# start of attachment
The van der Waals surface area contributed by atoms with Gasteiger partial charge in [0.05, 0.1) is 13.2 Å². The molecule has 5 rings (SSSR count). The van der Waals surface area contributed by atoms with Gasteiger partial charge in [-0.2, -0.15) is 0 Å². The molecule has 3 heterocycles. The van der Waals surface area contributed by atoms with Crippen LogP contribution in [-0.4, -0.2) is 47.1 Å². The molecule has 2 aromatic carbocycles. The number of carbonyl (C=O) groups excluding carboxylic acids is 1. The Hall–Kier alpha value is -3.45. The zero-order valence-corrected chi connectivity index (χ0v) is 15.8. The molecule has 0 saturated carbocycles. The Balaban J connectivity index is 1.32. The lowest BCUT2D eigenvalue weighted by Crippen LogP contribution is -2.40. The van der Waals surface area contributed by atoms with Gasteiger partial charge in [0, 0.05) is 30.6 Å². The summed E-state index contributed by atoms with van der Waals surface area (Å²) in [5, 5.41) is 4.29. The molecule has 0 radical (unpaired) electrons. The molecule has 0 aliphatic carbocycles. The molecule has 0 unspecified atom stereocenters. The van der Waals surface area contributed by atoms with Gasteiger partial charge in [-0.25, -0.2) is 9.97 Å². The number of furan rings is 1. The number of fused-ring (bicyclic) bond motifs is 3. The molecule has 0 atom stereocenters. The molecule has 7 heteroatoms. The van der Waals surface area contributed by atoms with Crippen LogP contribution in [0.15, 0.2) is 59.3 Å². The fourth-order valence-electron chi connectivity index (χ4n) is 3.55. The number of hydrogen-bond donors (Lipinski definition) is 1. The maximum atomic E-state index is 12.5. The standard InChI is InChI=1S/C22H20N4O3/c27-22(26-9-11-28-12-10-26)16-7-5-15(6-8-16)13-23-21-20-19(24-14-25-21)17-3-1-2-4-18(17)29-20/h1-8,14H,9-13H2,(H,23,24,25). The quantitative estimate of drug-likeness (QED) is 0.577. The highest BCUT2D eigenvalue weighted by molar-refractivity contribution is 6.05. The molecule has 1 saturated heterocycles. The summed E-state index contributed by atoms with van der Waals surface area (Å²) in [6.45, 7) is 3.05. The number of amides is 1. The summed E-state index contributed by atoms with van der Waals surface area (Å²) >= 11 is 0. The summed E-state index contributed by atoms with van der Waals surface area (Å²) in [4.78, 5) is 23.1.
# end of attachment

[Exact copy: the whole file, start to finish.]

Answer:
The van der Waals surface area contributed by atoms with Gasteiger partial charge in [0.05, 0.1) is 13.2 Å². The molecule has 5 rings (SSSR count). The van der Waals surface area contributed by atoms with Gasteiger partial charge in [-0.2, -0.15) is 0 Å². The molecule has 3 heterocycles. The van der Waals surface area contributed by atoms with Crippen LogP contribution in [-0.4, -0.2) is 47.1 Å². The molecule has 2 aromatic carbocycles. The number of carbonyl (C=O) groups excluding carboxylic acids is 1. The Hall–Kier alpha value is -3.45. The zero-order valence-corrected chi connectivity index (χ0v) is 15.8. The molecule has 0 saturated carbocycles. The Balaban J connectivity index is 1.32. The lowest BCUT2D eigenvalue weighted by Crippen LogP contribution is -2.40. The van der Waals surface area contributed by atoms with Gasteiger partial charge in [0, 0.05) is 30.6 Å². The summed E-state index contributed by atoms with van der Waals surface area (Å²) in [5, 5.41) is 4.29. The molecule has 0 radical (unpaired) electrons. The molecule has 0 aliphatic carbocycles. The molecule has 0 unspecified atom stereocenters. The van der Waals surface area contributed by atoms with Gasteiger partial charge in [-0.25, -0.2) is 9.97 Å². The number of furan rings is 1. The number of fused-ring (bicyclic) bond motifs is 3. The molecule has 0 atom stereocenters. The molecule has 7 heteroatoms. The van der Waals surface area contributed by atoms with Crippen LogP contribution in [0.15, 0.2) is 59.3 Å². The fourth-order valence-electron chi connectivity index (χ4n) is 3.55. The number of hydrogen-bond donors (Lipinski definition) is 1. The maximum atomic E-state index is 12.5. The standard InChI is InChI=1S/C22H20N4O3/c27-22(26-9-11-28-12-10-26)16-7-5-15(6-8-16)13-23-21-20-19(24-14-25-21)17-3-1-2-4-18(17)29-20/h1-8,14H,9-13H2,(H,23,24,25). The quantitative estimate of drug-likeness (QED) is 0.577. The highest BCUT2D eigenvalue weighted by molar-refractivity contribution is 6.05. The molecule has 1 saturated heterocycles. The summed E-state index contributed by atoms with van der Waals surface area (Å²) in [6.45, 7) is 3.05. The number of amides is 1. The summed E-state index contributed by atoms with van der Waals surface area (Å²) >= 11 is 0. The summed E-state index contributed by atoms with van der Waals surface area (Å²) in [4.78, 5) is 23.1.